This time it is indeed different. The infinite money-fountains these companies have thanks to their advertising services means that the situation is different. The size of their markets that have reached the billions thanks to smartphones means that the situation is different. Mobile devices (particularly ones running different versions of Google's Android) having become near-essential in the developing world, the fact that WhatsApp has become a nearly mandatory communication tool in developing nations, and Facebook continuing to try and push its walled garden in these places in the form of Free Basics means that this situation is different. Continually using the old MySpace chestnut in the face of all of this is laughable and woefully ignorant.

    reply to this | link to this | view in thread ]

  16. icon
    crade (profile), 2 Jul 2019 @ 11:19am

    When I ask the people I know who use Apply why (when in my opinion there are cheaper alternatives that suit their needs perfectly)
    They tell me it's not because of different UI or anything they actually like about the new Apple products..

    Instead they cite hurdles against data migration and because they "would have lost" their apps/ other digital purchases if they ever switched devices to any of the competing phone manufacturers. When I ask how much more Apple could charge over the competition before they thought it was worth switching.. They start mentally adding up how much it would cost to replace their apps and media and which ones they can live without...

    But I'm sure that is just the people I know.

    reply to this | link to this | view in thread ]

  17. identicon
    Anonymous Coward, 2 Jul 2019 @ 11:39am

    Re: Re: Re:

    The situations are not the exact same.

    Pretty damn close.

    MySpace had 75 million active monthly visitors at its peak. Facebook currently has an average of, what, 2 billion?

    So?

    And a massive advertising arm making them more money than MySpace could've ever dream of.

    Again, so?

    Facebook owns Instagram and WhatsApp as well.

    ....so?

    The idea that a plucky startup is going to come along and catch modern-day Facebook off-guard and attract enough users to create enough network effects to become a serious competitor to Facebook before Facebook can copy the startup's features in one of their services they own or before they or another major company can snap up the startup with an acquisition is laughable.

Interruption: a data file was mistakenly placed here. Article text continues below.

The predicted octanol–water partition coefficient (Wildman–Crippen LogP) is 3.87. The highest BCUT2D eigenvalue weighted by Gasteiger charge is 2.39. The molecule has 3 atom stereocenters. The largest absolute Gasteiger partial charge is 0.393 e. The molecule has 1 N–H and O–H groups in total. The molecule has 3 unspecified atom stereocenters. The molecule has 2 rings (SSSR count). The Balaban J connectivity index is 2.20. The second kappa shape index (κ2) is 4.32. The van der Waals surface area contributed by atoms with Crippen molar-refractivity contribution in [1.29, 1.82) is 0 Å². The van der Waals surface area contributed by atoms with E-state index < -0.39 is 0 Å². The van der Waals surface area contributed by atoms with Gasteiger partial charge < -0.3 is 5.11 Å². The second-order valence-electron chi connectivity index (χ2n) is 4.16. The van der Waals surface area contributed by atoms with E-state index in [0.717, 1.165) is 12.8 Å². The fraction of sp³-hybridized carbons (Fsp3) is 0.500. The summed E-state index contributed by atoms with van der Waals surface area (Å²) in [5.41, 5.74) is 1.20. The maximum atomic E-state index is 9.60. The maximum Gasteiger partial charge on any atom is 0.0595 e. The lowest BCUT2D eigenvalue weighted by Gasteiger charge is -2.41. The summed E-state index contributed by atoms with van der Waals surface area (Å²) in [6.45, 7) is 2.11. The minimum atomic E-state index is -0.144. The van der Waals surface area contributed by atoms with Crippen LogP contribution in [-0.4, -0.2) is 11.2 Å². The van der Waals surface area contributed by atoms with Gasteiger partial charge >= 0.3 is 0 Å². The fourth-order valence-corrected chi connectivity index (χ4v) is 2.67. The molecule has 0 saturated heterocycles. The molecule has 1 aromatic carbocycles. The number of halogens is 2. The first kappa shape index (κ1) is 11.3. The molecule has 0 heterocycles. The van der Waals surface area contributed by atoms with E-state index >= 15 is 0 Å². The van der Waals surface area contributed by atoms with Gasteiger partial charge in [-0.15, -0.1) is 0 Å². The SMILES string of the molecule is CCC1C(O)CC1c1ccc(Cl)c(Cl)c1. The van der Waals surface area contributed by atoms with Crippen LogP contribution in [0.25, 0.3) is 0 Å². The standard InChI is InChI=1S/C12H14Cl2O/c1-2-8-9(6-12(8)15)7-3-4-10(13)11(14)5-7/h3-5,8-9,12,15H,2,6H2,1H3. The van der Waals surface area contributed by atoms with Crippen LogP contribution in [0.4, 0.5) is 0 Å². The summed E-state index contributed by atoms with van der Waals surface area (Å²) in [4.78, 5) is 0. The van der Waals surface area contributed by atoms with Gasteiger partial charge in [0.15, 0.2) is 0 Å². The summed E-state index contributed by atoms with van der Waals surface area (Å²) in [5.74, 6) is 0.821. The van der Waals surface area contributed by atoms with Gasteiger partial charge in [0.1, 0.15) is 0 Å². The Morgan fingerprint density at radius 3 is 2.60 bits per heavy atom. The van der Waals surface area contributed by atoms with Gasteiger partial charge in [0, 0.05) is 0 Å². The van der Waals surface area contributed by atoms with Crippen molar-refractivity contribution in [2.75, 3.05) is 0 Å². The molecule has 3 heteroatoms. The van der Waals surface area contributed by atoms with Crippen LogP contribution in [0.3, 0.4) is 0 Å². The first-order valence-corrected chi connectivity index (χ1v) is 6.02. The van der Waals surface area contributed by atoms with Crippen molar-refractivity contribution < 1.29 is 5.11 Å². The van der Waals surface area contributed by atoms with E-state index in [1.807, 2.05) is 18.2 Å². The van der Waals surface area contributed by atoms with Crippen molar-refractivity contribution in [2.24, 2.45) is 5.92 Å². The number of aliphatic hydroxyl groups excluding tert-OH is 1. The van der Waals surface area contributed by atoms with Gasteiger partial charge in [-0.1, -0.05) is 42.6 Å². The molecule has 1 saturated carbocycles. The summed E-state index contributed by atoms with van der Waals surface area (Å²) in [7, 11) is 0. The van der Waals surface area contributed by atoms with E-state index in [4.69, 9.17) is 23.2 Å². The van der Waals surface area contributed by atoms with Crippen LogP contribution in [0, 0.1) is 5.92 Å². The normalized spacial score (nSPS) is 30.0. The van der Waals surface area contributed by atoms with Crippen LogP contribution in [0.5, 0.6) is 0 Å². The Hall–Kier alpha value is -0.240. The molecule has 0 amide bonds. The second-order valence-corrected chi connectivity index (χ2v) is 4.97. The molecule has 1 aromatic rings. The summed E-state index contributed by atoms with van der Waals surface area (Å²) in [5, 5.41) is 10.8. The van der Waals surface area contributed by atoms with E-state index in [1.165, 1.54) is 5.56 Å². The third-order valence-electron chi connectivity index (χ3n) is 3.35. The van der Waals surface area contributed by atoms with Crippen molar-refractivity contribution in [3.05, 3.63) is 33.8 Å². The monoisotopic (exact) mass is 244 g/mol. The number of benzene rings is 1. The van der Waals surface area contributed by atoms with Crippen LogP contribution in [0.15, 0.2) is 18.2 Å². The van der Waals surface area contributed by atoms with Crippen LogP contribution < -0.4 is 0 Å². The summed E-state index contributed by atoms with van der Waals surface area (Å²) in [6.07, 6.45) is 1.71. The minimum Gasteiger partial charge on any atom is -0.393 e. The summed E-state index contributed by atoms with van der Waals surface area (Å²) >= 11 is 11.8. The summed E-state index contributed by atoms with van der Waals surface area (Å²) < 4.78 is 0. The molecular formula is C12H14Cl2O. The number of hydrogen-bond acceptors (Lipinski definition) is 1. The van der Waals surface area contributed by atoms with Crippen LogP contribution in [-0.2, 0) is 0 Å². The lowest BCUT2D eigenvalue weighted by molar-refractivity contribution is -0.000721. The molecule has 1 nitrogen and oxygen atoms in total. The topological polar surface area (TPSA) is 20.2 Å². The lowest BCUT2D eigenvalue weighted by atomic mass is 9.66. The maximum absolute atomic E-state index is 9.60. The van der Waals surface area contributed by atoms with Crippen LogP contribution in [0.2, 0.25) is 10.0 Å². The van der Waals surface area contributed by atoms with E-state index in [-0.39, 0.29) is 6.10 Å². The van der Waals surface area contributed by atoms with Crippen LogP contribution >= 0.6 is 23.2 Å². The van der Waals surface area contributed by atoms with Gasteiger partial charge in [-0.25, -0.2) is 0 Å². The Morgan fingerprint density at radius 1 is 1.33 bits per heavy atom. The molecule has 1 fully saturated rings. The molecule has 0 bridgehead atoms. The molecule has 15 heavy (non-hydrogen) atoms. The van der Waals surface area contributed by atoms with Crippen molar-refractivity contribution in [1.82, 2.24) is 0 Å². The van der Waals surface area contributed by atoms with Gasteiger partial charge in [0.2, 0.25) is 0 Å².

What's laughable is the sheer amount baseless assumptions you've made in that one sentence.

    First off, Facebook was the plucky startup that eventually beat MySpace. There's no getting around that. Most tech companies were plucky startups that ended up trouncing other companies. There is no rule that says "once a company reaches a certain size, it's too big to fail". Sorry, every company can be trounced.

    Second off, in order for Facebook to copy features, the startup would have already had to have made their service publicly available. And for Facebook to even want to copy its features in the first place would mean that the startup service is eminently popular, at which point, Facebook is now playing catch up and also has to make sure that they don't infringe on any patents or anything like that.

    Third, for a company to buy another company, both have to agree to it. One company can't just come in and say "we're buying you out, tough luck". And a plucky startup that is enjoying a sudden surge in popularity and business is unlikely to agree to a buyout.

    Google:.........

    Absolutely NOTHING in that statement shows that big companies are an issue. Instead it points to the fact that BECAUSE OF DRACONIAN COPYRIGHT LAWS only large companies (like, but not limited to, Youtube/Google) can survive the cost of complying with said rules. That's not an argument to break up Google, that's an argument to change copyright laws.

    And as far as Windows phone goes, Google may have contributed to its downfall by refusing to make it's app available on the Windows phone, but you are ignorant and naive if you think it would have succeeded had it had that app. There were multiple failings on Microsoft's part that were actually the larger contributors to why it failed. Bill Gates even admitted as much.

    With Chrome and Chromium, they now control a stupidly large share of the browser market

    So freaking what? They aren't the only browser out there and no one is stopping anyone else from making a better browser than Google. Windows has a stupidly large share of the OS market. Microsoft hasn't made a decent browser since ever. It wasn't hard to come along and steal their thunder, and this despite that fact that IE and Edge are preloaded on every single Windows PC. People choose to use a different browser instead.

    The way that Chrome seamlessly works with all of Google's other must-have services in a way that makes it tough to switch isn't good for competition.

    This is not anti-competitive, this is making a good and valuable service. There's nothing preventing other browsers from making similar integration features and services.

    This time it is indeed different.

    You've yet to give a single shred of evidence as to WHY.

    The infinite money-fountains these companies have thanks to their advertising services means that the situation is different.